Students should be involved in their education. They can also change their world. I’m excited about filling my son’s locker with items from Staples because they are PRACTICAL. (The Designed by Students locker shelf below is so unique, I was like — why didn't some adult think of that?)
This article was published in 2015. To stay up to date with news about what students are doing now, subscribe to my newsletter.
It is great to see companies empower students to think and contribute to the world. Two of my favorite items are the floating locker shelves and the Big Pen Pencil Case. (Both are pictured at the bottom of this post.)
Watch the Students Pitch Their Products
The video from launch day is inspirational. (Embedded below.) Some of the key points he mentioned:
- The proposal and prototyping process. This is an essential part of design.
- The authentic audience. How can we help students work with local companies in this way to bring designs to the marketplace. When Staples did this, they are showing other businesses and leading with their actions that students can be partners in the design process. Talk about empowering students! When you take your ideas to local or large companies – share this.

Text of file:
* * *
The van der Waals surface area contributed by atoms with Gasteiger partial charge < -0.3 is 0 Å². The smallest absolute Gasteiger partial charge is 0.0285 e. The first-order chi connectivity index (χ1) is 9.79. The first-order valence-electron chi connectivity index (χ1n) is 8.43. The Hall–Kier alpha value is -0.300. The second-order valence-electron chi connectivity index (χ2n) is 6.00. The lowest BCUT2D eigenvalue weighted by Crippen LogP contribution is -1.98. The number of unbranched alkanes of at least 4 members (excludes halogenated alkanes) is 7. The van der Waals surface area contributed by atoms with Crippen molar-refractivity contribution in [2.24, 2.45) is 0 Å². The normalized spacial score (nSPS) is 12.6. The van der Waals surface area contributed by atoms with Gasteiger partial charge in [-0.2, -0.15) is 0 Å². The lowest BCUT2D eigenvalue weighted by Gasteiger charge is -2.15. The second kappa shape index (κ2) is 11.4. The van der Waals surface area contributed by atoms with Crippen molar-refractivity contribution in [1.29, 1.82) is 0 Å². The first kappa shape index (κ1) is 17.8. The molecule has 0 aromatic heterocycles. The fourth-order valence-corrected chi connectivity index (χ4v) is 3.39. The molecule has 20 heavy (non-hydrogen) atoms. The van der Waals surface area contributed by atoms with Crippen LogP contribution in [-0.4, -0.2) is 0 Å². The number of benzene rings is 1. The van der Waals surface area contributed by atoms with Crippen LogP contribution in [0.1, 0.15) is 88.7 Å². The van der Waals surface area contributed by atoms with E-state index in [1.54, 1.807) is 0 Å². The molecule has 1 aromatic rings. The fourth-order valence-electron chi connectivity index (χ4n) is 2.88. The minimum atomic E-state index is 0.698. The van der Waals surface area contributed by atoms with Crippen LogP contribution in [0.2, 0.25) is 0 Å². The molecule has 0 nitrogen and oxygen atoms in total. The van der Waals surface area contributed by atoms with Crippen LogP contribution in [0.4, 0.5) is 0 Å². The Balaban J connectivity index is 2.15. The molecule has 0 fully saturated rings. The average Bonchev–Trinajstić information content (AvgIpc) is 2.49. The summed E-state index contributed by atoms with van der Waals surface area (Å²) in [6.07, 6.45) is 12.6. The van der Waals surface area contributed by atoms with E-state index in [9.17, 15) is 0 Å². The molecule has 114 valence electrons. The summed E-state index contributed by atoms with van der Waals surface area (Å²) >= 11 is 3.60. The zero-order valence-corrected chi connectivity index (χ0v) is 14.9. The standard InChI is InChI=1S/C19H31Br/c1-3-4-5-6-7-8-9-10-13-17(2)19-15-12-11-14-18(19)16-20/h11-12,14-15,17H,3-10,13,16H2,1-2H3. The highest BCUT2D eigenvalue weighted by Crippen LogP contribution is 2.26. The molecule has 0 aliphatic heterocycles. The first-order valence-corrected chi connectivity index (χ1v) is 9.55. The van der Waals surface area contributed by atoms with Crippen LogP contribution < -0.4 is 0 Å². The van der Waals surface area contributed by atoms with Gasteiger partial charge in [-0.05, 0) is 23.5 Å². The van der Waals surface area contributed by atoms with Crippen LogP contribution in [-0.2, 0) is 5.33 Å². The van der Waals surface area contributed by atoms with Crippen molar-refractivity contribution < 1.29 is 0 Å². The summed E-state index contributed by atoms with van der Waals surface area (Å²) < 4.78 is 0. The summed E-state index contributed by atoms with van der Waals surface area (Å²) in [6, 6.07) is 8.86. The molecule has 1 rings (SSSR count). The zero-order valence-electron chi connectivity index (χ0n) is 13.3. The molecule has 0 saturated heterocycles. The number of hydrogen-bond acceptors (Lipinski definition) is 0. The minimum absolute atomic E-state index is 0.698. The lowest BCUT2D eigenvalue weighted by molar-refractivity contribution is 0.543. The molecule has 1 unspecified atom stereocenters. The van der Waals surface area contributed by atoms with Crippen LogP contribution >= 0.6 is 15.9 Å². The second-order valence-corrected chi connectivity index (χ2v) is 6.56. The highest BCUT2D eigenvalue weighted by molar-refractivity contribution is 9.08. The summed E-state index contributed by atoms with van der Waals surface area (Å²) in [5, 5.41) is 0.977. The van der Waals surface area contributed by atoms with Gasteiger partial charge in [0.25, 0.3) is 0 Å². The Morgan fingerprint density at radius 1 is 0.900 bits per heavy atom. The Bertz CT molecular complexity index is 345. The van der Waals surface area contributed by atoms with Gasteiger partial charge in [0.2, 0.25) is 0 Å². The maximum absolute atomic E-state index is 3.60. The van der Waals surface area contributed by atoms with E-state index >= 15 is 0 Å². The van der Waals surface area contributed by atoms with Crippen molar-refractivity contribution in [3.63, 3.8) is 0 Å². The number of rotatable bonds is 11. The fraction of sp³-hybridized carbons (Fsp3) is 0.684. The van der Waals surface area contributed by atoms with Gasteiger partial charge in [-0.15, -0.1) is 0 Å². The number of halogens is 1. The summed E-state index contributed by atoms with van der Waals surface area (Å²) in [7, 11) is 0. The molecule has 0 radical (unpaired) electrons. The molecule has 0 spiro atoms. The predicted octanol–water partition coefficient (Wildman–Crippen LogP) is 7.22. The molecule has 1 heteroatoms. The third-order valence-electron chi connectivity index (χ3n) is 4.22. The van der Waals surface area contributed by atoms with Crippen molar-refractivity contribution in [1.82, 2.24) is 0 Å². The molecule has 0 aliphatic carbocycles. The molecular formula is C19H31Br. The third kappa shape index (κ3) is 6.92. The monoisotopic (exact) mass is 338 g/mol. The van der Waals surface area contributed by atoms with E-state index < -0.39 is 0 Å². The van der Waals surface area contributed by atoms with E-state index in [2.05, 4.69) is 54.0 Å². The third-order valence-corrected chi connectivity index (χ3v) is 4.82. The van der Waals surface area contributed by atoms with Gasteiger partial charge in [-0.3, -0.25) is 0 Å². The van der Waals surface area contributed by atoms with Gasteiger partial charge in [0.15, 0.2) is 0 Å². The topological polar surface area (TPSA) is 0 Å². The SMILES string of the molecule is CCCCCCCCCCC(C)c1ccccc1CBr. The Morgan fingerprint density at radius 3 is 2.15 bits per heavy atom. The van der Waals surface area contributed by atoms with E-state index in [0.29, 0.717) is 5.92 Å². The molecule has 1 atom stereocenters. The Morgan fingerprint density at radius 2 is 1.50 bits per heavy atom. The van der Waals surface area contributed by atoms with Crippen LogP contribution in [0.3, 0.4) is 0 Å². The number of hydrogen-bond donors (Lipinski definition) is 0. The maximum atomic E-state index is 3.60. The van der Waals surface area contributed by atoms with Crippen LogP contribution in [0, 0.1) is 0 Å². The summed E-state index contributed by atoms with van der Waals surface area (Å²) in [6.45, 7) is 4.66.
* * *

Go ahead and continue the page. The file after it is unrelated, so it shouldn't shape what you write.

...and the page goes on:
- The pitch. In the video, you’ll see students pitching the products they designed. The art of the “elevator pitch” and proposing the awesome lap desk, the Big Pen, binders without rings, the cool locker shelf, and a redesigned backpack. (Watch the video!)
The Floating Locker Shelves
The Big Pen Pencil Case
Check out the whole Staples Back to School Line at: www.staples.com/backtoschool
See my favorite office supplies and how I use them in my classroom at: Top 10 Cool Things to Buy at Staples
[callout]Disclosure of Material Connection: This is a “sponsored post.” The company who sponsored it compensated me via cash payment, gift, or something else of value to edit and post it. Regardless, I only recommend products or services I believe will be good for my readers and are from companies I can recommend. I am disclosing this in accordance with the Federal Trade Commission’s 16 CFR, Part 255: “Guides Concerning the Use of Endorsements and Testimonials in Advertising.) [/callout]
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